No Comments | Tags: Python

4 July 2014 - 16:08Second PyDataLondon Meetup a Javascript/Analystic-tastic event

This week we ran our 2nd PyDataLondon meetup (@PyDataLondon), we had 70 in the room and a rather techy set of talks. As before we hosted by Pivotal (@gopivotal) via Ian – many thanks for the beer and pizza! I took everyone to the pub after for a beer on out  data science consultancy to help get everyone talking.

UPDATE As of October 2014 I’ll be teaching Data Science and High Performance Python in London, sign-up here if you’d like to be notified of our courses (no spam, just occasional notes about our plans).

As a point of admin – we’re very happy that people who were RSVPd but couldn’t make it were able to unRSVP to free up spots for those on the waitlist. This really helps with predicting the number of attendees (which we need for beer & pizza estimates) so we can get in everyone who wants to attend.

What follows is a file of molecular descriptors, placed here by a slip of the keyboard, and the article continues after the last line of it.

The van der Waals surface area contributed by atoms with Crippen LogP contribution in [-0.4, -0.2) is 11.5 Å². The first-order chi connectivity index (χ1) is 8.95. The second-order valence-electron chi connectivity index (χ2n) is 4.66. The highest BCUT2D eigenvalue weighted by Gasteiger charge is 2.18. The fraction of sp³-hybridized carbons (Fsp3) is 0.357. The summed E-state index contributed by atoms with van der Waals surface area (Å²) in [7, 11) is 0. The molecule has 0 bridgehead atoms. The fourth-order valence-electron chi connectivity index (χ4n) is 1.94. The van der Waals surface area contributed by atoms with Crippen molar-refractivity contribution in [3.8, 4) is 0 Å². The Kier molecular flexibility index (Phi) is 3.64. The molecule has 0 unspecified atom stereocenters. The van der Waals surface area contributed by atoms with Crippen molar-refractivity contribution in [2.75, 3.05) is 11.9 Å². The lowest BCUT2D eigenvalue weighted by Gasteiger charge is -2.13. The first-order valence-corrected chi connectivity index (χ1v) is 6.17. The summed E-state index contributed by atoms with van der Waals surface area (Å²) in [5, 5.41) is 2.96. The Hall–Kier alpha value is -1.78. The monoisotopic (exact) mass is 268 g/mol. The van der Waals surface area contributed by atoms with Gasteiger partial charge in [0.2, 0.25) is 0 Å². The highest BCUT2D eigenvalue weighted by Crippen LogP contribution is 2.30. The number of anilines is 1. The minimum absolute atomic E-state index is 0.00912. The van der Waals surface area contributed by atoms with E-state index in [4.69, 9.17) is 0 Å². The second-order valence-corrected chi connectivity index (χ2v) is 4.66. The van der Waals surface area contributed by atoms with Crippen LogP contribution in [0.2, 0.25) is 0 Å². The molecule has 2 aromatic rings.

We’re now looking for speakers for our 3rd event – please get in contact via the meetup group.

First up we had Kyran Dale (my old co-founder in our ShowMeDo educational site) talking around his consulting speciality of JavaScript and Python, he covered ways to get started including ways to export Pandas data into D3 with example code, JavaScript pitfalls and linting in “Getting your Python data into the Browser“:

 

Next we had Laurie Clark-Michalek talking on “Day of the Ancient 2 Game Analysis using Python“, Laurie went low-level into Cython with profiling via gprof2dot (which incidently we cover in our HPC book) and gave some insight into the professional game-play and analysis world: